Dr. King on Delays in Access to Germline Testing in Pancreatic Cancer

In Partnership With:

Daniel King, MD, PhD, discusses socioeconomic disparities causing delays in germline genetic testing for patients with pancreatic cancer.

Daniel King, MD, PhD, assistant professor, Institute of Cancer Research, Feinstein Institutes for Medical Research, Northwell Health, assistant professor, Department of Internal Medicine, Donald and Barbara Zucker School of Medicine at Hofstra/Northwell Health, discusses socioeconomic disparities causing delays in germline genetic testing for patients with pancreatic cancer.

At Northwell Health, only 36% of patients with pancreatic adenocarcinoma obtained germline genetic testing, despite ASCO guidelines recommending germline testing for patients diagnosed with the disease, as well as first-degree relatives. Barriers to germline genetic testing may be related to several socioeconomic factors, King says.

King and colleagues completed a large-chart review at Northwell Health, gathering data on patients with pancreatic adenocarcinoma to examine information on location, race, ethnicity, insurance, primary language, and social work. The study identified 305 patients with pancreatic adenocarcinoma from between March 2016 to February 2022, and mutation reports were available for 103 patients. Investigators also looked at the time difference between when patients were diagnosed and when germline testing was conducted, King says.

Findings presented at the 2023 Gastrointestinal Cancers Symposium showed that there was a significant disparity when comparing the time needed to conduct germline testing. Patients who were African American or were of lower socioeconomic classes experienced a much longer delay in germline testing. The investigation also identified other associations with delay in germline testing, including high social work needs, the need for transportation, and patients with less social contact. Although investigators attempted to explore other factors that could explain these disparities, it was difficult to identify causative effects, King notes.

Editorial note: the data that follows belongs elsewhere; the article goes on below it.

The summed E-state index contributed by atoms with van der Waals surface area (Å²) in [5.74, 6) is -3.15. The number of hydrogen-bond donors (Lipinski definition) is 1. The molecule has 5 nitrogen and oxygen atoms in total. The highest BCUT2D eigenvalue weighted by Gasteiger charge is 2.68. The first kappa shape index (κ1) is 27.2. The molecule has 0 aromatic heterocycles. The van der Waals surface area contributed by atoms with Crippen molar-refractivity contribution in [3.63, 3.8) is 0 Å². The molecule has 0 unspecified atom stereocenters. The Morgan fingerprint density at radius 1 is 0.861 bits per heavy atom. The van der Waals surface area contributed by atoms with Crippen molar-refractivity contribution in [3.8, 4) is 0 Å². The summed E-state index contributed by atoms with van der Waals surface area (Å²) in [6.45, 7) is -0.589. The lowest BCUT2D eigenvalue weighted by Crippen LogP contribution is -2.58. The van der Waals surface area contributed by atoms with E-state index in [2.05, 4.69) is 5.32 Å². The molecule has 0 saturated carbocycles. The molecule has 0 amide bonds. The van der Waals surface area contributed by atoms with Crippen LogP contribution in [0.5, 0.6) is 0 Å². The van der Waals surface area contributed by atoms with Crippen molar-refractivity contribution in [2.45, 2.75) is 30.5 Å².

These disparities are important to address because results from germline testing can help determine first-line chemotherapy options, King adds. For example, patients with BRCA mutations tend to have improved responses to platinum-based chemotherapy. Detecting this mutation through testing can allow faster delivery of a beneficial treatment option, King continues. Additionally, the results of a patient’s germline testing can have implications for immediate family members, who may require cascade testing, King says.

Identifying causative factors is needed to help close the gap in this disparity, and a multidisciplinary collaboration is needed to help expedite germline testing for patients with pancreatic cancer, King concludes.

Related Videos
Amandeep Godara, MBBS
Eunice Wang, MD
Yvonne Chao, MD, PhD
Ruth M. O’Regan, MD, professor, chair, Charles Ayrault Dewey Professorship of Medicine, Department of Medicine, the University of Rochester, physician-in-chief, Strong Memorial Hospital, associate director, Education and Mentoring, the Wilmot Cancer Institute at University of Rochester,
Timothy Burns, MD, PhD, associate professor of medicine, associate program director, Research, associate program director, Hematology/Oncology Fellowship Program, Department of Medicine, Division of Hematology-Oncology, UPMC Hillman Cancer Center
Sapna Patel, BA, MD
Brian Henick, MD
R. Lor Randall, MD, FACS
Edward B. Garon, MD, MS, professor of medicine, Department of Medicine, Division of Hematology/Oncology, David Geffen School of Medicine, the University of California, Los Angeles (UCLA), UCLA Health
Matthew Brunner, MD, assistant professor, hematologic specialist, medical oncology, and palliative care, Department of Medicine, University of Wisconsin Carbone Cancer Center
Related Content